By Rachel Lankester, Mutton Club Editor
Want the freedom to go where you like, when you like and zip through traffic like a knife through butter? After the Olympics and all the British medals in the sport, cycling took off in the UK like nothing else. The Tour de Yorkshire made cycling even more popular.
If you cycle to and from work, that’s your exercise done for the day too. It’s less pressure on older joints than running and gets you quickly from A to B, often-times zipping past rush hour traffic.
But getting on your bike can be dangerous, especially for women, the statistics tell us. In London, for example, 2/3 of cycle deaths are women, which is a pretty awful statistic.
Why is this? Researchers can’t say for certain, but there is a school of thought that suggests women get into more trouble because they are less aggressive cyclists than men. We ride as if we’re sorry we’re taking up too much room.
I used to ride to work every day when I needed to leave the house which I no longer do! It was fun and exhilarating. I loved the freedom it gave me. No waiting for a train or bus. Not getting stuck in traffic.
It was 40 minutes door to door and I mapped out a route that was the safest and quietest possible. Cycle lanes in cities like London have often improved massively in recent years.
I always say that you have to cycle as if you are a car – take up space and never be embarrassed to take up space no matter how much you think you may be annoying whoever is behind you. As well as cycle lanes being better, I’ve also noticed that London drivers at least are more accommodating of cyclists now.
Just don’t be one of those cyclists who goes through red lights! You get us all a bad name with other road users!
Top tips for cycling
So what are my top tips for getting out and about on two wheels as a slightly older cyclist?
- If you’re going to cycle in a city or town and you’re new to cycling, you’d be well advised to get some training. Many local councils now have cycle training available and it’s often free.
- If trainers say it’s personal choice whether to wear a helmet or not, for goodness sake make the choice to wear one. A helmet will significantly improve your chances of survival in the event of a collision.
- Next, make sure your bike is roadworthy. If your bike isn’t new and already checked out by the shop where you bought it, get a service at the local bike shop just to be sure it’s in road-worthy condition – and do this once a year if you’re cycling regularly.
- Make sure you are visible when you’re on the bike. You may not want to wear a fluorescent jacket but there are reasons why many top cyclists do. It makes you much more visible to drivers who are having to make split second decisions on the road.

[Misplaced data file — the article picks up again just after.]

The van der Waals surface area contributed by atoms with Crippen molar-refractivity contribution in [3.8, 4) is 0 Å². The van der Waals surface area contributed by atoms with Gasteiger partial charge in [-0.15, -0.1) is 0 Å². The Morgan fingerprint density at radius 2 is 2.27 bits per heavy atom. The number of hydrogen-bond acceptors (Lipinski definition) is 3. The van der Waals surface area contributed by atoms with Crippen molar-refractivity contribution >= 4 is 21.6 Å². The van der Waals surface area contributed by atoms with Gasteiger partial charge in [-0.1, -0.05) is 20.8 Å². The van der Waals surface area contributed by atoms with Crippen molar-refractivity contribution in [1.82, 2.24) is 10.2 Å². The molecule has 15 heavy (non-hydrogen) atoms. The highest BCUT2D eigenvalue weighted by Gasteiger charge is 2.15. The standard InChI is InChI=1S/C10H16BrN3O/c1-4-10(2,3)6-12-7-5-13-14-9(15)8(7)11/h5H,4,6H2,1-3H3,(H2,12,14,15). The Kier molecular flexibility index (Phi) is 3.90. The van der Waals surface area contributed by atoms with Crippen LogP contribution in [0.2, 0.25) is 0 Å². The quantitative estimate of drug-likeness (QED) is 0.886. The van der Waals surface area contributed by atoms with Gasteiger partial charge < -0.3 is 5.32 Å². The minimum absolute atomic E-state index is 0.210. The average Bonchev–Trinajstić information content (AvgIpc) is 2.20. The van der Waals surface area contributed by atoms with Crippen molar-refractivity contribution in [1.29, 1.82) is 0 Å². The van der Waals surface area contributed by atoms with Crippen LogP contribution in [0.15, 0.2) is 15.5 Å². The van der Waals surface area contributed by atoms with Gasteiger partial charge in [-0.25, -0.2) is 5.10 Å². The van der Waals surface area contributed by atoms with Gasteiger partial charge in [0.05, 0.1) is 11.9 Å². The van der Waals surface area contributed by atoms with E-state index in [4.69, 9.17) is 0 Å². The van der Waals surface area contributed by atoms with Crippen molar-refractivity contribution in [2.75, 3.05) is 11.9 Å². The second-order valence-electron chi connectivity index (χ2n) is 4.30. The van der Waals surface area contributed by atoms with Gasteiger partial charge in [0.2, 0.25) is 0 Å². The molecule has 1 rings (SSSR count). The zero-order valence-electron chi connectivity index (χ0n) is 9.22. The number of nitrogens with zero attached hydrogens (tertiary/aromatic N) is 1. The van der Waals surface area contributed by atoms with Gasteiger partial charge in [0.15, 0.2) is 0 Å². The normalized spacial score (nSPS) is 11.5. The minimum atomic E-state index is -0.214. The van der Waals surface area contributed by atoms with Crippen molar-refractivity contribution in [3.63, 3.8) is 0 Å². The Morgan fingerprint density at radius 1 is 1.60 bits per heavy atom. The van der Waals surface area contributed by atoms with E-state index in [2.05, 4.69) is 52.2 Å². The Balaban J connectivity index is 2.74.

- When you’re riding at night, have the best lights you can afford because otherwise you could easily be missed and it’s just not worth the risk. In the countryside, you will be invisible without lights at night.
- Keep your tyres pumped up to the right pressure – you’ll be amazed what a difference it makes to the effort you need to keep those pedals turning. Flat tyres mean tired quadriceps. Remember to stretch those muscles too if you don’t want to get stiff or do yourself an injury.
- Watch out for and avoid potholes – in the town and the countryside.
- Regularly check your brakes. You never know when you might need them.
- Be a confident but defensive rider. Don’t ride along the edge of the road as if you’re embarrassed to be there. Be assertive. Take up as much room as you feel you need, especially where the road is narrow and you don’t want a car to pass too closely. This is just as important when cycling on rural roads as in the city. You don’t want to be overtaken too closely at speed.
- When passing a parked car, allow at least the depth of a car door between you and the car. Otherwise, if the door gets opened without you being seen, there’s a risk you could be knocked off and into the path of another vehicle. Not nice.
- Always assume you haven’t been seen unless it’s proven otherwise – much safer that way. Make eye contact with drivers at junctions to be sure they have seen you.
- Never go up the inside of a big vehicle that has stopped and is approaching a junction. If you can’t see the vehicle’s mirrors, the driver can’t see you. Better to hang back even if they are not indicating left. You never know when they may decide to turn left and across your path.
So there are my top tips for getting on your bike and staying safe. If you pay attention to safety, cycling is fantastic exercise and free transport wherever you want to go. Waterproof trousers and jacket allow you to get out on the road no matter the weather. Commuting by bike sets you up for the day, boosts energy and means you’ve exercised before you even send that first email.
So get out on the open road and feel the wind in your hair!
Rachel Lankester is the founder of Magnificent Midlife, author, host of the Magnificent Midlife Podcast, a midlife mentor and editor of the Mutton Club online magazine. After an initially devastating early menopause at 41, she dedicated herself to helping women vibrantly transition through the sometimes messy middle of life, helping them cope better with menopause and ageing in general, and create magnificent next chapters. She’s been featured in/on BBC Woman’s Hour, The Huffington Post, The Sunday Times, Thrive Global, Authority Magazine, The Age Buster, Woman’s Weekly, Prima Magazine, eShe, Tatler HK and Woman’s Own amongst others. She believes we just get better with age. Get her book Magnificent Midlife: Transform Your Middle Years, Menopause and Beyond which was recommended in the New York Times.
Last Updated on February 2, 2023 by Editorial Staff